Birds have been a source of inspiration for centuries and people have flocked to opportunities where they can seek to learn more about them.
Duration: 3 hours
Class Size: 15
Birds have been a source of inspiration for centuries and people have flocked to opportunities where they can seek to learn more about them. Birding is one of the most popular recreational activities people undertake outdoors and attracts hundreds of new practitioners a year. However, it can be daunting to learn how to identify birds and feel confident that you've done so. Fortunately, with a few steps, you too can feel confident in your ability to identify your local bird species. The goal of this course is to provide you with the skills that will help you identify common species of birds in your neighborhood. We will cover what steps to take when identifying an unknown species of bird (field marks, coloration, G.I.S.S., and habitat recognition), where to look for birds, and how to improve your skills on your own.
Basic bird identification
Using field marks
Understanding G.I.S.S. (General Impression of Shape and Size)
Proper binocular use
Call and song recognition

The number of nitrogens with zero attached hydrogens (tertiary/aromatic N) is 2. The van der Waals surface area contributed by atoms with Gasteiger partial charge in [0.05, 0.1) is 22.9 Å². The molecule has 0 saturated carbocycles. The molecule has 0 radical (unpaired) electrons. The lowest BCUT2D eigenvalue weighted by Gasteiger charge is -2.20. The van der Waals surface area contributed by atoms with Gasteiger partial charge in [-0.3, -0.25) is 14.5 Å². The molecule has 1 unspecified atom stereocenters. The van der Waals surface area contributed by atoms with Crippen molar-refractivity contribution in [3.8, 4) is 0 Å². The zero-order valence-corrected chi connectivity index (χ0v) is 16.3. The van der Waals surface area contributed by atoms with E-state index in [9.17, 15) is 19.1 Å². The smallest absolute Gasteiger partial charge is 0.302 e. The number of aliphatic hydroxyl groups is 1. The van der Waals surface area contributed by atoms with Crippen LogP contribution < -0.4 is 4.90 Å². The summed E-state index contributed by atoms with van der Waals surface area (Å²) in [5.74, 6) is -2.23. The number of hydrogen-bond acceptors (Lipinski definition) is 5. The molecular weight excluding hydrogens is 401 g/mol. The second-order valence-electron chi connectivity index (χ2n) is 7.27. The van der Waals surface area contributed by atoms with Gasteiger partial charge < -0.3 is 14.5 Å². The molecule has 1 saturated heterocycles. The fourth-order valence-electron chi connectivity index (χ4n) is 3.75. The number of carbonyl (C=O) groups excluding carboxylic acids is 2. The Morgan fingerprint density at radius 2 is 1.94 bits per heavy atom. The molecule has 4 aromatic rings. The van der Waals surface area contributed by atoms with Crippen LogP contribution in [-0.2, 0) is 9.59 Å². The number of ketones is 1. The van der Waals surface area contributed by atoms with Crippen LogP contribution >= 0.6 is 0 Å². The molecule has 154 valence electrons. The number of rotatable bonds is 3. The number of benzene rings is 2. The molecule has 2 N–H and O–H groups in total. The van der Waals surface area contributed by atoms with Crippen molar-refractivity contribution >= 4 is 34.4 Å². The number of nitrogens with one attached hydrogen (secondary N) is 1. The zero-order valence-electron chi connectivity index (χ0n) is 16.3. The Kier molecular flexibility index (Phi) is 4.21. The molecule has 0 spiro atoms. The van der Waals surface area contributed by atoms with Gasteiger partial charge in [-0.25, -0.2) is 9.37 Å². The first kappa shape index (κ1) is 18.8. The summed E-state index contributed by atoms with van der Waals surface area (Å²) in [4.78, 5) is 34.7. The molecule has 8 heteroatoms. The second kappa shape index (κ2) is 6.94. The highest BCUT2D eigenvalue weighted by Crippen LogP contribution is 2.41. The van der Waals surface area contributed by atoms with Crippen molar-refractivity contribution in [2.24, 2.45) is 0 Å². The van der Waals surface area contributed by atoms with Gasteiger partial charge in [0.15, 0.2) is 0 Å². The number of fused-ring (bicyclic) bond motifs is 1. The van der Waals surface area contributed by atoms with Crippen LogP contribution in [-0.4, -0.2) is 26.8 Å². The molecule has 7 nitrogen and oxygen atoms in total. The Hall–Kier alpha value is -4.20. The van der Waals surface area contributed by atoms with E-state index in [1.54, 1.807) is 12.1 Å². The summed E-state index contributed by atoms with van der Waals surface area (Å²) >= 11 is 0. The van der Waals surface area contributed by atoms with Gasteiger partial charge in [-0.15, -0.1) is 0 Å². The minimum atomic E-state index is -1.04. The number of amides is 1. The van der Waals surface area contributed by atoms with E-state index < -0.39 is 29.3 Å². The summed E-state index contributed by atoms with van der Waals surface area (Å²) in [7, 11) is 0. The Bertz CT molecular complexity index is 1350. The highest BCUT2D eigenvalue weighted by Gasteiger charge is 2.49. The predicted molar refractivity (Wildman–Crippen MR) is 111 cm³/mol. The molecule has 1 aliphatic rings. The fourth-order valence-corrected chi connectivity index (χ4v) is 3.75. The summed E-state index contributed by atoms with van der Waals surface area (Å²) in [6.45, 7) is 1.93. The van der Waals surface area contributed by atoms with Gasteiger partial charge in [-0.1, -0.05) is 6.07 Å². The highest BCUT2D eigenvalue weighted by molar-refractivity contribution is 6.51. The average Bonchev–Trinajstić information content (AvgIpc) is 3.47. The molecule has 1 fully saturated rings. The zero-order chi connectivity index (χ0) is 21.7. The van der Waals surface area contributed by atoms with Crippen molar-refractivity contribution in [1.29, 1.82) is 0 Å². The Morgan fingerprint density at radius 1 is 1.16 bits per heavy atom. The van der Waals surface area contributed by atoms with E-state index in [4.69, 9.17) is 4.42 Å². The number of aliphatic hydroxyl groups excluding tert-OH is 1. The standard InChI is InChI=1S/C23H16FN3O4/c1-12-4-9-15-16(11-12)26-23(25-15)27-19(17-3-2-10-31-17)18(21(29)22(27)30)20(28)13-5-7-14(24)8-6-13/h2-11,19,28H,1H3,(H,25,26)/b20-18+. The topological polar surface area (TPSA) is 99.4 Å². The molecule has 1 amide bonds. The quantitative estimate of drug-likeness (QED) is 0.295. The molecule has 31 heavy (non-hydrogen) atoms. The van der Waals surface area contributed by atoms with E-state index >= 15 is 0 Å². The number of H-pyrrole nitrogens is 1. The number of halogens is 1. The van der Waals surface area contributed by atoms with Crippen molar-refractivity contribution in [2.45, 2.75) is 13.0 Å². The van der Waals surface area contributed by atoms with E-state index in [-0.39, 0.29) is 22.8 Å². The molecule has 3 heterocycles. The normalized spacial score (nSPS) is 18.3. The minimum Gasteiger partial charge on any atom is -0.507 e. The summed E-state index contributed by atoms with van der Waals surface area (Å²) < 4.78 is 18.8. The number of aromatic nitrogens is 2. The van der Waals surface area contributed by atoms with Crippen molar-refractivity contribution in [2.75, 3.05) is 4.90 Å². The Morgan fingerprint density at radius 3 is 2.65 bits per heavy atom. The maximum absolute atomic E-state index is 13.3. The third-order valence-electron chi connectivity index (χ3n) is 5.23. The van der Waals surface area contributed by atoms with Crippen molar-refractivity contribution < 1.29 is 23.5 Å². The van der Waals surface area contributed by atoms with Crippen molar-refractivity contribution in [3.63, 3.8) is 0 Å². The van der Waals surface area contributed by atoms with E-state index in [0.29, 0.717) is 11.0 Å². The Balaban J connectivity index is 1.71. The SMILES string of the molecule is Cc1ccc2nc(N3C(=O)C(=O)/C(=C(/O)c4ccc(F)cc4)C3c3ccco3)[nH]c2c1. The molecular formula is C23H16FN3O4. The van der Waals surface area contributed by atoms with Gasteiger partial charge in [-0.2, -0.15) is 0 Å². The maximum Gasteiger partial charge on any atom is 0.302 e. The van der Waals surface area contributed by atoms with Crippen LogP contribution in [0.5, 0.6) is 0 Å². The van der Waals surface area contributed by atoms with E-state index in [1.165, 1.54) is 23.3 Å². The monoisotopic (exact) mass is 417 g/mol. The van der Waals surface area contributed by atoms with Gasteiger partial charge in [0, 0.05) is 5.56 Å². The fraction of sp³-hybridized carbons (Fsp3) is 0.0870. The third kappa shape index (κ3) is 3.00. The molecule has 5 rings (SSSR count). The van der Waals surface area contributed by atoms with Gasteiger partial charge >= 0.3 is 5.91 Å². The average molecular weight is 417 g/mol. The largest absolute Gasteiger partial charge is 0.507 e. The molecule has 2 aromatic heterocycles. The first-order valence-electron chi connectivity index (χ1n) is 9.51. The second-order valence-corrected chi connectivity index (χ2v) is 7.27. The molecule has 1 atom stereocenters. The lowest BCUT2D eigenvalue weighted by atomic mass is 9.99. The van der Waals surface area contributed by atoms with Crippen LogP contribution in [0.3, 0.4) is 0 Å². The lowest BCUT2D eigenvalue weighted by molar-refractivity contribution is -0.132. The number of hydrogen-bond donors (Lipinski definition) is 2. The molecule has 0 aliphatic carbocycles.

Bird identification resources
Instructor: Gareth Perkins
Gareth has been a birder since he was four years old. His spark bird was a Eurasian blackbird, a common garden bird of the United Kingdom where he was born. After emigrating to the United States, he sought any information he could on his obsession, haunting libraries, book shops, and the gift shop at the Massachusetts Audubon headquarters in Lincoln. It was only after attending Unity College to study Wildlife that his obsession with birds was further intensified. Since 2010, he has kept a life list documenting all the species he's seen in the United States and United Kingdom. As of this year, he's seen 355 species of birds. His favorite places to go birding are Great Meadows NWR in Concord, Parker River NWR in Newburyport, and the Outer Banks of North Carolina. Gareth has worked as an environmental educator throughout the northeast and in North Carolina where he taught science-based ecology lessons, bird identification classes, and outdoor recreational skills. His goal is to introduce people to one of his favorite pastimes, help them develop the tools to identify common species of birds, and build confidence in their ability to identify birds consistently.
What to bring:
Field guides (physical or digital)
Sturdy closed-toed shoes
Warm comfortable clothing for walking